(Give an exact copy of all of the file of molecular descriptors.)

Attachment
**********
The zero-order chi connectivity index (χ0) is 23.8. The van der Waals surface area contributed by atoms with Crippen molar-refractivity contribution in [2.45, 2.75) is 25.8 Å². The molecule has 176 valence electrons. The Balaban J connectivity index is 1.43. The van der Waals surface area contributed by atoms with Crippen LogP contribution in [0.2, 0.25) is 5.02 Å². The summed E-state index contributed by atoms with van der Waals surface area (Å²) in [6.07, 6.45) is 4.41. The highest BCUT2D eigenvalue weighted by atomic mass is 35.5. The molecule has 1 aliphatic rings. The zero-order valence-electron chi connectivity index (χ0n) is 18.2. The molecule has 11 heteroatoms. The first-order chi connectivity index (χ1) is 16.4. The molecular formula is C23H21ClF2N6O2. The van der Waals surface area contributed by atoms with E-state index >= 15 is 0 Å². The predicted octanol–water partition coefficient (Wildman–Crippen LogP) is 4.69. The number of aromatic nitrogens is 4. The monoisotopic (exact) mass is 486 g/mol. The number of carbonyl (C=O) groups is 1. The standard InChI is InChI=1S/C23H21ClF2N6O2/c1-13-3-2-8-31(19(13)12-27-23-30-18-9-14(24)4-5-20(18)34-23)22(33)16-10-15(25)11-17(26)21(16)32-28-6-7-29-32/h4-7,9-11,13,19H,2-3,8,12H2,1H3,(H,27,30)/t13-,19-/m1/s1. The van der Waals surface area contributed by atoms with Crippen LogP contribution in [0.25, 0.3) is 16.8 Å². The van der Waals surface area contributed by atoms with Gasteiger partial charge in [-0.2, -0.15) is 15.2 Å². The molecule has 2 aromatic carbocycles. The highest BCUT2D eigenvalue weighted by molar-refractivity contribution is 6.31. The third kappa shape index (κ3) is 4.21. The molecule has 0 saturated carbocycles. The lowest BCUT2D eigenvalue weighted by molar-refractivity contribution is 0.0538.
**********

The zero-order chi connectivity index (χ0) is 23.8. The van der Waals surface area contributed by atoms with Crippen molar-refractivity contribution in [2.45, 2.75) is 25.8 Å². The molecule has 176 valence electrons. The Balaban J connectivity index is 1.43. The van der Waals surface area contributed by atoms with Crippen LogP contribution in [0.2, 0.25) is 5.02 Å². The summed E-state index contributed by atoms with van der Waals surface area (Å²) in [6.07, 6.45) is 4.41. The highest BCUT2D eigenvalue weighted by atomic mass is 35.5. The molecule has 1 aliphatic rings. The zero-order valence-electron chi connectivity index (χ0n) is 18.2. The molecule has 11 heteroatoms. The first-order chi connectivity index (χ1) is 16.4. The molecular formula is C23H21ClF2N6O2. The van der Waals surface area contributed by atoms with E-state index >= 15 is 0 Å². The predicted octanol–water partition coefficient (Wildman–Crippen LogP) is 4.69. The number of aromatic nitrogens is 4. The monoisotopic (exact) mass is 486 g/mol. The number of carbonyl (C=O) groups is 1. The standard InChI is InChI=1S/C23H21ClF2N6O2/c1-13-3-2-8-31(19(13)12-27-23-30-18-9-14(24)4-5-20(18)34-23)22(33)16-10-15(25)11-17(26)21(16)32-28-6-7-29-32/h4-7,9-11,13,19H,2-3,8,12H2,1H3,(H,27,30)/t13-,19-/m1/s1. The van der Waals surface area contributed by atoms with Crippen LogP contribution in [0.25, 0.3) is 16.8 Å². The van der Waals surface area contributed by atoms with Gasteiger partial charge in [-0.2, -0.15) is 15.2 Å². The molecule has 2 aromatic carbocycles. The highest BCUT2D eigenvalue weighted by molar-refractivity contribution is 6.31. The third kappa shape index (κ3) is 4.21. The molecule has 0 saturated carbocycles. The lowest BCUT2D eigenvalue weighted by molar-refractivity contribution is 0.0538.